See what our volunteers and field staff have been working on during the past month.
We completed our second round of 2017 small-scale experimental eelgrass transplanting in July, in collaboration with Cal Poly and California Sea Grant. In total, we planted seventeen one-meter by one-meter plots of eelgrass including nine in the forebay (across from the Tidelands boat launch) and eight in the midbay (across from Morro Bay Oyster Company).
Though our midbay location was not as successful as the forebay site, we were able to glean useful information from these efforts, including which areas to target and which to avoid for future plantings, as well as helpful staking methods to keep the eelgrass anchored.
With the help of two early morning boat rides from Morro Bay Oyster Company, we checked on these plots during some very early-morning negative tides.
Though 5 a.m. might not be everyone’s favorite time to start work, it is a great time to spot wildlife.
Cal Poly and Estuary Program staff will continue to monitor the eelgrass at these locations and will use this data to inform future restoration efforts.
In the meantime, we are continuing to monitor existing eelgrass beds to learn more about the eelgrass flowering and seeding patterns in Morro Bay so that we can plant eelgrass seeds during future restoration efforts.
Eelgrass has six stages of seed development. Like terrestrial plants, you don’t want to collect seeds too early, or they might not germinate.
Our goal is to harvest blades once the seeds have reached the fourth stage. We will hold the blades in a mesh bag off the dock until the seeds are fully mature and ready to plant. Then we will put them in small burlap sacks, place them in a few different locations around the bay, and monitor them to see if they will germinate. Though seeds have a lower success rate than transplanting, this process has a minimal impact on the donor bed.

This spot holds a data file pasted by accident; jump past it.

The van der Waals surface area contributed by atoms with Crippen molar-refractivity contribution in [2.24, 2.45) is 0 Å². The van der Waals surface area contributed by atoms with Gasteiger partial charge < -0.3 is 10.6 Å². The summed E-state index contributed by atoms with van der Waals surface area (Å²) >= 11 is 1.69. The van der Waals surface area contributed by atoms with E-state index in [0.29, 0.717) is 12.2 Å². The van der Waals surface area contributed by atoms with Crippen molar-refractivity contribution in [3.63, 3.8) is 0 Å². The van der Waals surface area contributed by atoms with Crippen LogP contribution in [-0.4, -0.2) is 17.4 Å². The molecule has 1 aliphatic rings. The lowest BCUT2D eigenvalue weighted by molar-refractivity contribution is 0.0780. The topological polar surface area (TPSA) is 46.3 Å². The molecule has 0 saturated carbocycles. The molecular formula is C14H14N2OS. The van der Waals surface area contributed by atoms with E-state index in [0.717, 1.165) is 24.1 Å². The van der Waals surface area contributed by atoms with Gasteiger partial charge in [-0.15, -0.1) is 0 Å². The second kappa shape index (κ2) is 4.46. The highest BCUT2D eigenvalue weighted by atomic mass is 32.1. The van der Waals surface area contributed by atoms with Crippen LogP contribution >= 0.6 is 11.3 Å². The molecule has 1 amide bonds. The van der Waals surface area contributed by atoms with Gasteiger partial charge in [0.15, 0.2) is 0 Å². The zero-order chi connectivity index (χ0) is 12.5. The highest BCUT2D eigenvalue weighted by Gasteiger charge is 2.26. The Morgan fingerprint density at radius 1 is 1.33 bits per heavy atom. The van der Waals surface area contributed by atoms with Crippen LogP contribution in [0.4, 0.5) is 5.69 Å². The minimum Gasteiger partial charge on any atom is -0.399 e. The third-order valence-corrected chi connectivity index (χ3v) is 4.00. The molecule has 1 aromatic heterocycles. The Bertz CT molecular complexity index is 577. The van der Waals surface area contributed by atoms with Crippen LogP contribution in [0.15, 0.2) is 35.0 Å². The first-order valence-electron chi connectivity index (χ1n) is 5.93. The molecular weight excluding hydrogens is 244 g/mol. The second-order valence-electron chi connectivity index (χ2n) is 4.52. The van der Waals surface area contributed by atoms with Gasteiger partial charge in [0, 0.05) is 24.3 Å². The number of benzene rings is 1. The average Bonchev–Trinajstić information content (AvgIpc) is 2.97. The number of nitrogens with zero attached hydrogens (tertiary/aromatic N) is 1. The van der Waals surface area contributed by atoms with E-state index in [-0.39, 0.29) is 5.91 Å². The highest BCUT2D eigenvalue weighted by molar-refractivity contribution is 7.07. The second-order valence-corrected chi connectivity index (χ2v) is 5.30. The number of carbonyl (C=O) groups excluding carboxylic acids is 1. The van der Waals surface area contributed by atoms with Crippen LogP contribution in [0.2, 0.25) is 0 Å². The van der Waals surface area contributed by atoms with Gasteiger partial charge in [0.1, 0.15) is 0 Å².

So far, we are learning that the eelgrass beds in Morro Bay flower and advance to the different stages at varying rates. Based on what we have seen in the last few weeks, we should be able to start collecting seeds in September.
This winter, we had to remove one of our pressure transducers on Pennington Creek. The equipment was buried when a creek bank collapsed. We were able to retrieve it and then reinstalled it this month, hopefully in what is a more stable location.
A pressure transducer consists of a data logger on one end of a cable that continuously measures depth. This end is installed in the water. Installation is especially exacting and tedious because if the equipment moves even a centimeter after installation, our data will not be accurate.
The pressure transducer is fed through piping to help protect it. The other end is placed in a secure location up on the stream bank, where staff will be able to access it year-round. We can connect this end to a computer to download the data without moving the sensor in the water.
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